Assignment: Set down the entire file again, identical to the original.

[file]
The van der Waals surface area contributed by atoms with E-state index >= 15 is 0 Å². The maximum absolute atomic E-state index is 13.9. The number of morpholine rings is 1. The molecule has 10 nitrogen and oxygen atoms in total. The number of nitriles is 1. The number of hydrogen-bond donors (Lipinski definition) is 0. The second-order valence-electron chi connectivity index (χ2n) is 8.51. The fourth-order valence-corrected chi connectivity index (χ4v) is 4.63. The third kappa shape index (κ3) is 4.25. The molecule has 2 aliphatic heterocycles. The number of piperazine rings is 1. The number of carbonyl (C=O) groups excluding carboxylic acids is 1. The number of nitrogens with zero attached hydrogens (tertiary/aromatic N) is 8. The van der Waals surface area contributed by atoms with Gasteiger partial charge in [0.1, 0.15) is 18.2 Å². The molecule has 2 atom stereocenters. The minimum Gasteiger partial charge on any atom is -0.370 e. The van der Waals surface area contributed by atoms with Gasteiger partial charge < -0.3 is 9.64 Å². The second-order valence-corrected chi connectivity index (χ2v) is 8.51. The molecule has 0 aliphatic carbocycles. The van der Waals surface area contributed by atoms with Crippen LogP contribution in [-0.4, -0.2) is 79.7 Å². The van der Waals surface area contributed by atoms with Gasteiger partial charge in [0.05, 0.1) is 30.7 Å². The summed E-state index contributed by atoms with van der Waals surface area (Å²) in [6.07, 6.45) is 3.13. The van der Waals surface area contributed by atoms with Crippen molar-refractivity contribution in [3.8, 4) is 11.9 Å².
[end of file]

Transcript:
The van der Waals surface area contributed by atoms with E-state index >= 15 is 0 Å². The maximum absolute atomic E-state index is 13.9. The number of morpholine rings is 1. The molecule has 10 nitrogen and oxygen atoms in total. The number of nitriles is 1. The number of hydrogen-bond donors (Lipinski definition) is 0. The second-order valence-electron chi connectivity index (χ2n) is 8.51. The fourth-order valence-corrected chi connectivity index (χ4v) is 4.63. The third kappa shape index (κ3) is 4.25. The molecule has 2 aliphatic heterocycles. The number of piperazine rings is 1. The number of carbonyl (C=O) groups excluding carboxylic acids is 1. The number of nitrogens with zero attached hydrogens (tertiary/aromatic N) is 8. The van der Waals surface area contributed by atoms with Gasteiger partial charge in [0.1, 0.15) is 18.2 Å². The molecule has 2 atom stereocenters. The minimum Gasteiger partial charge on any atom is -0.370 e. The van der Waals surface area contributed by atoms with Gasteiger partial charge < -0.3 is 9.64 Å². The second-order valence-corrected chi connectivity index (χ2v) is 8.51. The molecule has 0 aliphatic carbocycles. The van der Waals surface area contributed by atoms with Crippen LogP contribution in [-0.4, -0.2) is 79.7 Å². The van der Waals surface area contributed by atoms with Gasteiger partial charge in [0.05, 0.1) is 30.7 Å². The summed E-state index contributed by atoms with van der Waals surface area (Å²) in [6.07, 6.45) is 3.13. The van der Waals surface area contributed by atoms with Crippen molar-refractivity contribution in [3.8, 4) is 11.9 Å².